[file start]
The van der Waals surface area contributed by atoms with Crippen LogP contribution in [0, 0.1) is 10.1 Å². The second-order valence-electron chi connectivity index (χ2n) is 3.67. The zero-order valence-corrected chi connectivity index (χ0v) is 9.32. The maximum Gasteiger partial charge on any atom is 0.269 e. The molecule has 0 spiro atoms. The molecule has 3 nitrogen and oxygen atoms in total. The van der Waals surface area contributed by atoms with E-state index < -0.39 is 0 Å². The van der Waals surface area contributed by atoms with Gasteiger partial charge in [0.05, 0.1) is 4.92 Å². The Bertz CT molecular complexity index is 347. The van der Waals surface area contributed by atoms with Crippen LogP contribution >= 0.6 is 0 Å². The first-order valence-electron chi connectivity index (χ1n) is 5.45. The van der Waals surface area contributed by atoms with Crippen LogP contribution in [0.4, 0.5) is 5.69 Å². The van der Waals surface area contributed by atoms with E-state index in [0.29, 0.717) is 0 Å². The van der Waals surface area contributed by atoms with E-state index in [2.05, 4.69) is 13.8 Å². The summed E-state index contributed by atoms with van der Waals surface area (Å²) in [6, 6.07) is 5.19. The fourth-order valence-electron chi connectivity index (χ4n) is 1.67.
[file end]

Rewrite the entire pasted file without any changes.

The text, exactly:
The van der Waals surface area contributed by atoms with Crippen LogP contribution in [0, 0.1) is 10.1 Å². The second-order valence-electron chi connectivity index (χ2n) is 3.67. The zero-order valence-corrected chi connectivity index (χ0v) is 9.32. The maximum Gasteiger partial charge on any atom is 0.269 e. The molecule has 0 spiro atoms. The molecule has 3 nitrogen and oxygen atoms in total. The van der Waals surface area contributed by atoms with E-state index < -0.39 is 0 Å². The van der Waals surface area contributed by atoms with Gasteiger partial charge in [0.05, 0.1) is 4.92 Å². The Bertz CT molecular complexity index is 347. The van der Waals surface area contributed by atoms with Crippen LogP contribution >= 0.6 is 0 Å². The first-order valence-electron chi connectivity index (χ1n) is 5.45. The van der Waals surface area contributed by atoms with Crippen LogP contribution in [0.4, 0.5) is 5.69 Å². The van der Waals surface area contributed by atoms with E-state index in [0.29, 0.717) is 0 Å². The van der Waals surface area contributed by atoms with E-state index in [2.05, 4.69) is 13.8 Å². The summed E-state index contributed by atoms with van der Waals surface area (Å²) in [6, 6.07) is 5.19. The fourth-order valence-electron chi connectivity index (χ4n) is 1.67.